In 2014, we partnered with boss to produce a comprehensive digital resource entitled Guitar Player Celebrates 100 BOSS Compact Pedals. The staff was buried in specs, tones, and artist interviews for months, and we had a marvelous time getting first-hand access to the company’s Compact Pedal archives. One of the surprises during this project was discovering how rare and collectible the SP-1 Spectrum had become, often fetching upwards of $500 to $700 or more for a 1977 original. Not bad for a single-band EQ pedal operating in the 500Hz to 5kHz range!
This year, the initial stage of BOSS’ 40-year history of making cool compact pedals is being celebrated with a wicked cool—albeit super expensive—limited-edition box set, the BOX-40 ($899 street). You get reissues of all three of the Compact Pedals BOSS produced in 1977 when it first introduced the line—the so-called “traffic light trio” of the OD-1 OverDrive (yellow), the aforementioned SP-1 Spectrum (red), and the PH-1 Phaser (green). The commemorative box is just a black cardboard case, but it’s a nicely designed one, and it includes a numbered message card from BOSS president Yoshihiro Ikegami (our box for this test was numbered 0380). Only 1,500 of these sets were made, and the BOSS engineers scrupulously sourced the materials to ensure the new pedals sound much the same as they did back in 1977. The BOX-40 is an extremely classy salute to a now-iconic pedal line, and its main market will surely be BOSS zealots and collectors. But if you’re not in that camp, there are a couple of reasons why spending $899 for three pedals isn’t the craziest of ideas.
First, these pedals simply haven’t been around for decades. The OD-1 was manufactured from 1977-1985, and the SP-1 and PH-1 from 1977-1981. If you wanted to seek out and buy ’70s originals, a quick check of current estimates at reverb.com and eBay puts the OD-1 at around $480, the SP-1 at $535, and the PH-1 being decidedly less nutso at $150. That’s a combined price of $1,165 for 40-yearold devices that have likely played thousands of gigs. The BOX-40 offers bulletproof, hand-wired reissues with modern upgrades such as an on/off LED and PSA-compatible power. Do the math.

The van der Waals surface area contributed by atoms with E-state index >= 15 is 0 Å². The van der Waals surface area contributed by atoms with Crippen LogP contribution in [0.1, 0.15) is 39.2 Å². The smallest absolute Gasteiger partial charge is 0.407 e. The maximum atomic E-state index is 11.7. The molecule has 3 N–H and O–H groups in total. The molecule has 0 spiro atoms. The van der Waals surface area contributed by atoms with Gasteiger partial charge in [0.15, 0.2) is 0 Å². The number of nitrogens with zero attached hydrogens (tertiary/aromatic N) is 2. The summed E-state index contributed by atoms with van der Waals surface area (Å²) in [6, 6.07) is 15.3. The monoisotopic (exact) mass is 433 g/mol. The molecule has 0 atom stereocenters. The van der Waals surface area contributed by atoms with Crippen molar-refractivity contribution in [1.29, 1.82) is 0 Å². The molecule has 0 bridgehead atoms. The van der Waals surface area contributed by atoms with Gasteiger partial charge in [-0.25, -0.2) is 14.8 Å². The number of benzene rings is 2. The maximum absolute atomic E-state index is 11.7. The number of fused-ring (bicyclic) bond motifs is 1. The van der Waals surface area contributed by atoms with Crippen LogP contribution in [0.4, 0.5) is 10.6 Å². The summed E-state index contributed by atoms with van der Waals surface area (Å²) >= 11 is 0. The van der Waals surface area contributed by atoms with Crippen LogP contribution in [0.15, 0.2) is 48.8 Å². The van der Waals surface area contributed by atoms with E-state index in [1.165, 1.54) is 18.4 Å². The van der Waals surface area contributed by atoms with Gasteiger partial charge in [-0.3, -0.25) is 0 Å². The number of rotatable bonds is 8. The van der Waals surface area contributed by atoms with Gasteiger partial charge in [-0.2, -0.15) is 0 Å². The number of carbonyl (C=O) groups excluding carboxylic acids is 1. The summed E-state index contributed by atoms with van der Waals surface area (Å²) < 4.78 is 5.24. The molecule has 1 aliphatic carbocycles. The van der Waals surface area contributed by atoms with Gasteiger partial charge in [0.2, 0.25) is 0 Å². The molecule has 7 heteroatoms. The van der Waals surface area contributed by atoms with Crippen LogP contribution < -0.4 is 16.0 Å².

Now, let’s forget price and talk about sound, starting with the ultra-rare SP-1. If you dig cockedwah sounds, you’ll understand the SP-1’s character quickly, but it can also produce some unique tonal twists, from synthoid brassiness to scooped metal mania, and, at more subtle applications, a clarified and articulate timbre that easily cuts through even the most dense mix without being overly bright. It’s a bit of an acquired taste, but if you’re always on the prowl for surprising and novel guitar tones, the SP-1 can get you there. The OD-1 was renowned for delivering warm, realistic amp overdrive—I bought one in 1980—and the reissue is no different. It’s definitely a more organic sound than what you get with a new OD-3 or OD-1X. I’ve always loved the lush swooshes and warbles of BOSS phasers, and the PH-1 was the second pedal I ever bought after purchasing a BOSS CE-2 Chorus in 1979. The reissue absolutely delivers all the undulating beauty of the ’77 original, but, to be honest, if you own a brand new PH-3 Phase Shifter you’ll get very close to the PH-1 sound.
Another thing to keep in mind is that, like some action-figure collectors, you could just leave the BOX-40 virtually untouched, wait a few years, and try to turn a profit on a mint-condition set. But that would be sad, I think, because these three pedals didn’t kick off a revolution for nothing, and they need to be heard again, and with all the glory your music can muster.
KUDOS Meticulous reissues. Elegant presentation. Classic tones reborn.
CONCERNS Um, how much did you say that was?